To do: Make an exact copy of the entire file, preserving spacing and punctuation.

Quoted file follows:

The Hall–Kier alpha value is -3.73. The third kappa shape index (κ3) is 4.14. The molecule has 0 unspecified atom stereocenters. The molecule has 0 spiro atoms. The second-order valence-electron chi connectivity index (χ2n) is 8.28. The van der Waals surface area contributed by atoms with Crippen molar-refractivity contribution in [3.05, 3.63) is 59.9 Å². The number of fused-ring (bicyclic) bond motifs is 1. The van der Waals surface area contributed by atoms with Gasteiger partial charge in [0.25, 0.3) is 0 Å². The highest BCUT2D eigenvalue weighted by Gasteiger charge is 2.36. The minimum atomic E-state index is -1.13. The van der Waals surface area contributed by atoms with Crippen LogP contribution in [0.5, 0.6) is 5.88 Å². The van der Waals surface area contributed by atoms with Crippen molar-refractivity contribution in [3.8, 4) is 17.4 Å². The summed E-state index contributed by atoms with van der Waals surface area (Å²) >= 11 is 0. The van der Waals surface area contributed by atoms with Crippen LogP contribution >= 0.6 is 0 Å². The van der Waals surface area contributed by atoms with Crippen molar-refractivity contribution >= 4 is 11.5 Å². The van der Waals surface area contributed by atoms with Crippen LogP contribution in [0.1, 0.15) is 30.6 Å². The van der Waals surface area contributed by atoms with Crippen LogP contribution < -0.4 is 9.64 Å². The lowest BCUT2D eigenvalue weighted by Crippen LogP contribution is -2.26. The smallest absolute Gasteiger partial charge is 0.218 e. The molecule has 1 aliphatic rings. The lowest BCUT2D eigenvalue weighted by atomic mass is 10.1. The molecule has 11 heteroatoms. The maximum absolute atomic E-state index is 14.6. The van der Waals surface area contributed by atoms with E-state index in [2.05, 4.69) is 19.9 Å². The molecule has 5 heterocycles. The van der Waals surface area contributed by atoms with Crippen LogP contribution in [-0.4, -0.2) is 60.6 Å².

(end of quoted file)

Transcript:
The Hall–Kier alpha value is -3.73. The third kappa shape index (κ3) is 4.14. The molecule has 0 unspecified atom stereocenters. The molecule has 0 spiro atoms. The second-order valence-electron chi connectivity index (χ2n) is 8.28. The van der Waals surface area contributed by atoms with Crippen molar-refractivity contribution in [3.05, 3.63) is 59.9 Å². The number of fused-ring (bicyclic) bond motifs is 1. The van der Waals surface area contributed by atoms with Gasteiger partial charge in [0.25, 0.3) is 0 Å². The highest BCUT2D eigenvalue weighted by Gasteiger charge is 2.36. The minimum atomic E-state index is -1.13. The van der Waals surface area contributed by atoms with Crippen LogP contribution in [0.5, 0.6) is 5.88 Å². The van der Waals surface area contributed by atoms with Crippen molar-refractivity contribution in [3.8, 4) is 17.4 Å². The summed E-state index contributed by atoms with van der Waals surface area (Å²) >= 11 is 0. The van der Waals surface area contributed by atoms with Crippen LogP contribution >= 0.6 is 0 Å². The van der Waals surface area contributed by atoms with Crippen molar-refractivity contribution >= 4 is 11.5 Å². The van der Waals surface area contributed by atoms with Crippen LogP contribution in [0.1, 0.15) is 30.6 Å². The van der Waals surface area contributed by atoms with Crippen LogP contribution < -0.4 is 9.64 Å². The lowest BCUT2D eigenvalue weighted by Crippen LogP contribution is -2.26. The smallest absolute Gasteiger partial charge is 0.218 e. The molecule has 1 aliphatic rings. The lowest BCUT2D eigenvalue weighted by atomic mass is 10.1. The molecule has 11 heteroatoms. The maximum absolute atomic E-state index is 14.6. The van der Waals surface area contributed by atoms with E-state index in [2.05, 4.69) is 19.9 Å². The molecule has 5 heterocycles. The van der Waals surface area contributed by atoms with Crippen LogP contribution in [-0.4, -0.2) is 60.6 Å².